We show that it is possible to direct particles entrained in a fluid along trajectories much like rays of light in classical optics. A microstructured, asymmetric post array forms the core hydrodynamic element and is used as a building block to construct microfluidic metamaterials and to demonstrate refractive, focusing, and dispersive pathways for flowing beads and cells. The core element is based on the concept of deterministic lateral displacement where particles choose different paths through the asymmetric array based on their size: Particles larger than a critical size are displaced laterally at each row by a post and move along the asymmetric axis at an angle to the flow, while smaller particles move along streamline paths. We create compound elements with complex particle handling modes by tiling this core element using multiple transformation operations; we show that particle trajectories can be bent at an interface between two elements and that particles can be focused into hydrodynamic jets by using a single inlet port. Although particles propagate through these elements in a way that strongly resembles light rays propagating through optical elements, there are unique differences in the paths of our particles as compared with photons. The unusual aspects of these modular, microfluidic metamaterials form a rich design toolkit for mixing, separating, and analyzing cells and functional beads on-chip.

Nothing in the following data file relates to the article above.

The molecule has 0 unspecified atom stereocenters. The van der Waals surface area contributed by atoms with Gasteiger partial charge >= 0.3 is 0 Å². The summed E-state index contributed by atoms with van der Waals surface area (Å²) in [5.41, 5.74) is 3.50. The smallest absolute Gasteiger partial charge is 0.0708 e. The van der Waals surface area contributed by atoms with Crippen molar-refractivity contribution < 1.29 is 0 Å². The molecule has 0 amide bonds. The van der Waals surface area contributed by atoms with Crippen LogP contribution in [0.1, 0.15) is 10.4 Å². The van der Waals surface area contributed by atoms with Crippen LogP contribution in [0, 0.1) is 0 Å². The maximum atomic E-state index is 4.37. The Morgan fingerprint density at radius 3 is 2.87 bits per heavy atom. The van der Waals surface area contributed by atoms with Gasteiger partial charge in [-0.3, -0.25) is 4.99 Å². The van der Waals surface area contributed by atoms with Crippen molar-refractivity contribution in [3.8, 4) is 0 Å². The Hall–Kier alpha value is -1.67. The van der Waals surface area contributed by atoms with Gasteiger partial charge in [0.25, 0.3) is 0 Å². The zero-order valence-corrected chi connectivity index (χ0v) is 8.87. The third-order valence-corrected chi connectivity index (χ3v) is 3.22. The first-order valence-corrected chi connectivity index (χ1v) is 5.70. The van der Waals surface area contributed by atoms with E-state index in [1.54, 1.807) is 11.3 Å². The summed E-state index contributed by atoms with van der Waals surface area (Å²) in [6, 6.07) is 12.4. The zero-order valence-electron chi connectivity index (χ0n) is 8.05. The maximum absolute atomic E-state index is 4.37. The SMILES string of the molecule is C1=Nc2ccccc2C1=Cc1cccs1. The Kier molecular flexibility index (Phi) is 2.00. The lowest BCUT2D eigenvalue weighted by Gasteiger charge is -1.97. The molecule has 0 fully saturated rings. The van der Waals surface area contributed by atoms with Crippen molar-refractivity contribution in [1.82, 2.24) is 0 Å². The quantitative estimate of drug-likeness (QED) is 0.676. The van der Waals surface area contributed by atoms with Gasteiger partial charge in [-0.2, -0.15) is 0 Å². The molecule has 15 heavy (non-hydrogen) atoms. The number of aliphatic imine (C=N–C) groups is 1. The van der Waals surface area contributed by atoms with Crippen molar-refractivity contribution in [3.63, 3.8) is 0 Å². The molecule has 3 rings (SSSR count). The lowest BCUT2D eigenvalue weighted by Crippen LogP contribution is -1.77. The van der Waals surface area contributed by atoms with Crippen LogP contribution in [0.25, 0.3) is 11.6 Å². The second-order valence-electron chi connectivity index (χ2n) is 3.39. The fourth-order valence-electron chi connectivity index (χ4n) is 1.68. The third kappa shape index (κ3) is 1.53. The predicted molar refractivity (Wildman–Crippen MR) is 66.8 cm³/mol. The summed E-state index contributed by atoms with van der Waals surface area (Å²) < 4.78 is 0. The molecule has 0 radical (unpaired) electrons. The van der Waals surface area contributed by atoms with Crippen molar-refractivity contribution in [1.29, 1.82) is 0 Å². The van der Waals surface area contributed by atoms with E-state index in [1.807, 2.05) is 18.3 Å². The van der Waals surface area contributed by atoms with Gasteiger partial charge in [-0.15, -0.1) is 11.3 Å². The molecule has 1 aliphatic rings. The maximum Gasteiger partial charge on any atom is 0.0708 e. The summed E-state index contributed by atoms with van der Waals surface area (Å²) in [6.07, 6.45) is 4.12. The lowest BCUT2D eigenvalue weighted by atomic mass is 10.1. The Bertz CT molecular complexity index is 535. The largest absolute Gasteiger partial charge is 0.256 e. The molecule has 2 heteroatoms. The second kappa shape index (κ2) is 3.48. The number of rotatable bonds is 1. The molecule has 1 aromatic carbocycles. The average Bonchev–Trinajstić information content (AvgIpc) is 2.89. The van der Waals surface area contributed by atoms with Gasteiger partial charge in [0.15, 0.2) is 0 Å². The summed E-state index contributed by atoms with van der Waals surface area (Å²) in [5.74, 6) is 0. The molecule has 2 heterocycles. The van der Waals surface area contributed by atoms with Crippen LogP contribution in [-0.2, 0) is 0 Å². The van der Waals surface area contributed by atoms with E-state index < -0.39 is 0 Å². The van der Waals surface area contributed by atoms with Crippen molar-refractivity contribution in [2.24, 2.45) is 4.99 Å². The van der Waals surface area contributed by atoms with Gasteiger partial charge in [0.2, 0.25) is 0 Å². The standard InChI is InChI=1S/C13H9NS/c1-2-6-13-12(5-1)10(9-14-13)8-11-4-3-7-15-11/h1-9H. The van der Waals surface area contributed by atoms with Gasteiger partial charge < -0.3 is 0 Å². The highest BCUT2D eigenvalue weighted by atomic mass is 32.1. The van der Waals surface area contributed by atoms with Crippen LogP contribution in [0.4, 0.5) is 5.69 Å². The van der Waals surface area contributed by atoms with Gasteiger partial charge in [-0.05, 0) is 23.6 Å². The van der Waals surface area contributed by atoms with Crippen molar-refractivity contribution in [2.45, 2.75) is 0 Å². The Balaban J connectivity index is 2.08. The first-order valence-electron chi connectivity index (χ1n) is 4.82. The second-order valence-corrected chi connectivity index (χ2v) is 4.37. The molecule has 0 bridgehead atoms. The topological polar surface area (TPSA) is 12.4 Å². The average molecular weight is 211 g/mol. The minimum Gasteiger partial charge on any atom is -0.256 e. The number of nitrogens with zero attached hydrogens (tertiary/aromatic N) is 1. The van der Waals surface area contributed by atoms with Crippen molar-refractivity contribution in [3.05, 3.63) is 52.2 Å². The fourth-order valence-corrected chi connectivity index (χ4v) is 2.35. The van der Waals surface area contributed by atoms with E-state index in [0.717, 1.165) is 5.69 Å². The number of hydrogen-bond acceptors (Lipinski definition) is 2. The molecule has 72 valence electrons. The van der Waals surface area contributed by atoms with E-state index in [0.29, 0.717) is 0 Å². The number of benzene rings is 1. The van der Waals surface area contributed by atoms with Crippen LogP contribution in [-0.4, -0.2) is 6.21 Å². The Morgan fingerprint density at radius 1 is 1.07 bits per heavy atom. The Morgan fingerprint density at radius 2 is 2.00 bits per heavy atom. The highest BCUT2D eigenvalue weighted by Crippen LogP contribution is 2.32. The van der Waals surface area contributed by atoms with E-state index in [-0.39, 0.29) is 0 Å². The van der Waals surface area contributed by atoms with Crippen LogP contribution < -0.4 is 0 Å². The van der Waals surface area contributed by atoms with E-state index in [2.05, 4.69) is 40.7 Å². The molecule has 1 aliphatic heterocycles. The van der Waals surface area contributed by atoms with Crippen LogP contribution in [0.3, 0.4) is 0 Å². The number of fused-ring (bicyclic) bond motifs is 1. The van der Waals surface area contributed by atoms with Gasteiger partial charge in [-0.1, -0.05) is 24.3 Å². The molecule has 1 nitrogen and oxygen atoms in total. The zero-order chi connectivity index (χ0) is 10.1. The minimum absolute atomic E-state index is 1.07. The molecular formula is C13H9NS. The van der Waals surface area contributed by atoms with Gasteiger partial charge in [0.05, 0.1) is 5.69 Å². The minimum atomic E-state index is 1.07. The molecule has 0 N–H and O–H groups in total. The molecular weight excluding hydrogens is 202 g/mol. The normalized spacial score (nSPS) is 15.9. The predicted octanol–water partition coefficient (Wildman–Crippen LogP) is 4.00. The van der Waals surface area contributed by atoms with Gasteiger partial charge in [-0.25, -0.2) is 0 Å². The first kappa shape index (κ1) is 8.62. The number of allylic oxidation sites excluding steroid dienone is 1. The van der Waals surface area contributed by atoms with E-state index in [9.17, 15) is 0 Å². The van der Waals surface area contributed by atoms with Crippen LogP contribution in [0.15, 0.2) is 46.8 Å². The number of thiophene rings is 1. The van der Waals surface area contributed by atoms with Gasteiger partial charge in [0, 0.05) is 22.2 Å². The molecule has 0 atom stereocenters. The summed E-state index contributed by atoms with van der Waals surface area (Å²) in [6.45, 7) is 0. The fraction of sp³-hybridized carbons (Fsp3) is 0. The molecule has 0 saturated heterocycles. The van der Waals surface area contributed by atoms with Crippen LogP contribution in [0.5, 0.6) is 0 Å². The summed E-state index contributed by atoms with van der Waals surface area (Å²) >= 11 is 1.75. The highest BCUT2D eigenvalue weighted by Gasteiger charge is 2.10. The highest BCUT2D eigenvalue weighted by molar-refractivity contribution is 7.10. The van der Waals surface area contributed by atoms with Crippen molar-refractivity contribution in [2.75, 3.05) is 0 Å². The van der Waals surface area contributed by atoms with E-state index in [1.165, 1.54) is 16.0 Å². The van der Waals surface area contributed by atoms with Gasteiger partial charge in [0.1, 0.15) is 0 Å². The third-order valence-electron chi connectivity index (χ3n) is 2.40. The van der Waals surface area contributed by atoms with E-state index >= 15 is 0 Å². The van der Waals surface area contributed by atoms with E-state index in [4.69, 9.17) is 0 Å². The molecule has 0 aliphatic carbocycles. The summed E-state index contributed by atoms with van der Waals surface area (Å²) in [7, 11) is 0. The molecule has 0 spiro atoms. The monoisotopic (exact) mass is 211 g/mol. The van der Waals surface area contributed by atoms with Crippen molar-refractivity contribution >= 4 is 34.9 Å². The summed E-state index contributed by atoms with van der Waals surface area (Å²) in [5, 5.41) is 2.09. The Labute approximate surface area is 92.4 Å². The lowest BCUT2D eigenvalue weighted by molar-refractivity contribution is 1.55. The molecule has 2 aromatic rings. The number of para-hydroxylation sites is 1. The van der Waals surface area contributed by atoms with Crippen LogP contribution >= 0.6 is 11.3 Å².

|Original language||English (US)|
|Number of pages||5|
|Journal||Proceedings of the National Academy of Sciences of the United States of America|
|State||Published - May 27 2008|
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